lesson 3: understanding light

Photography is the art of taking light reflected off an object and capturing it by focussing it through a lens onto a piece of light sensitive material (CCD).  The camera controls how much light is let in by two controls.  One controls how much light gets in (aperture) and the other controls how long that light enters for (shutter speed).

 

Exposure = the total amount of light allowed to fall on the CCD.  Not enough light will create a weak image which lacks contrast (under-exposed), and too much light will create a dark image with too much contrast (over-exposed).  One of the core challenges in photography is to understand and control the light.  

 

 

 

 

Light that enters the lens can be either direct light or reflected light.  Direct light comes from a source such as a bulb or the sun. Reflected light is light that bounces off a person or thing.  

 

The direction of the light will determine where the shadows will be.  Remember you can change your position or the position of your subject to control the effect.  

Light affects the mood of a photograph.  It can emphasize, subdue or alter moods.  It can help you say many things about your subject.

 

  • Mid-day light is at its whitest (can cause over-exposure)

  • Sunrise and Sunset (summer) usually have red or yellow dominant

  • Dawn and Dusk (winter) usually blue dominant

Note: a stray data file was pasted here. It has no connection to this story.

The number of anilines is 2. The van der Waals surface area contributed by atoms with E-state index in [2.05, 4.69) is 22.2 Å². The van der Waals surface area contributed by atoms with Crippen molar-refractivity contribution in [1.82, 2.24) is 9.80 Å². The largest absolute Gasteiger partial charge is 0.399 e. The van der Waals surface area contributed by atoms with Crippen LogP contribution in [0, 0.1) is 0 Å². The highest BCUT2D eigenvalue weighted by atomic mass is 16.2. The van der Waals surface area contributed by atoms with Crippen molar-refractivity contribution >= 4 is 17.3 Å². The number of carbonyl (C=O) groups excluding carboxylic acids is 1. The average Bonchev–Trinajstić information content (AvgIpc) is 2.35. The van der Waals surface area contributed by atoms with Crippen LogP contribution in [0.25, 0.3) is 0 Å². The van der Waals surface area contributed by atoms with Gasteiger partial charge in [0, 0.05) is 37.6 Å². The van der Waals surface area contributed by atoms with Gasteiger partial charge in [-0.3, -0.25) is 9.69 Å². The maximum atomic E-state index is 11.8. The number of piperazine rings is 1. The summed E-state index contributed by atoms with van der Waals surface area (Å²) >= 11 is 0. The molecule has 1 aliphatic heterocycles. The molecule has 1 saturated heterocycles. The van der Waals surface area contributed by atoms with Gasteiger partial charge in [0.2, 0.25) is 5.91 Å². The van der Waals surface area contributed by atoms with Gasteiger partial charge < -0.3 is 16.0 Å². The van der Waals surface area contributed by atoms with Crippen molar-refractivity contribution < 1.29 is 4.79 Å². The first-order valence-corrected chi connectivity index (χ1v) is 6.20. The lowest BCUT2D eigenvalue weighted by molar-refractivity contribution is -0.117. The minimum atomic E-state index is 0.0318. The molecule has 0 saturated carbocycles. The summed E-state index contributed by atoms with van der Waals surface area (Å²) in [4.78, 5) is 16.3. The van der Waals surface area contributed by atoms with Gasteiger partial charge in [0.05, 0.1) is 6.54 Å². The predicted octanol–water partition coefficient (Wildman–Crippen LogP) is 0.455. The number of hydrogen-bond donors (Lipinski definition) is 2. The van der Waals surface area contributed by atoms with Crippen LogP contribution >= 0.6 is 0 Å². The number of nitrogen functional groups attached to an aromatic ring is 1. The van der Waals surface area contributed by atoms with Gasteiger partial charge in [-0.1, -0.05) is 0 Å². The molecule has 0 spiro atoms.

Many photographers like to shoot in the "golden-hour" which is the first hour after sunrise or before dusk.  During the golden hour, highlights are less likely to be overexposed because the diffused light of the sky is less intense than the direct light of the sun.
 

 

 

 

assignment 2 light booklet

Target: Learn to identify the different types of light, the impact they have on an image, and the potential reasons they might be used.

 

Directions:  Leaf through magazines and find a photographic example of each type of light below; title and create a descriptive sentence for each image.  Assemble your images in a booklet. You can work with a partner.

TYPES OF LIGHT

HARD LIGHT: high contrast light, strong dark shadows and light bright areas, detail lost in some areas

SOFT/DIFFUSED LIGHT: lighting that is low or moderate in contrast (overcast day), light comes from such a large area that it is hard to tell where the light is coming from, highlights are subtle and there are little or no shadows

SIDE LIGHT: emphasizes texture and shape, gives a sense of mood, one side is bright and the other is darker

BACK LIGHT: light coming from behind the subject, subject appears as a silhouette or creates a halo, often used for dramatic effect

COLORED LIGHT: a type of light that alters the color of the scene or subject you are photographing, can be an artificial or natural light source

FLASH LIGHT: light produced from a built-in or external flash, light that is controlled by the photographer, purpose is to evenly light or to enhance the subject, often used in low-light conditions

TEXTURED/PATTERNEDLIGHT: hard light that is filtered through something that leaves patterns of light and shadow on your subject, the light and shadows themselves can be the subject of your image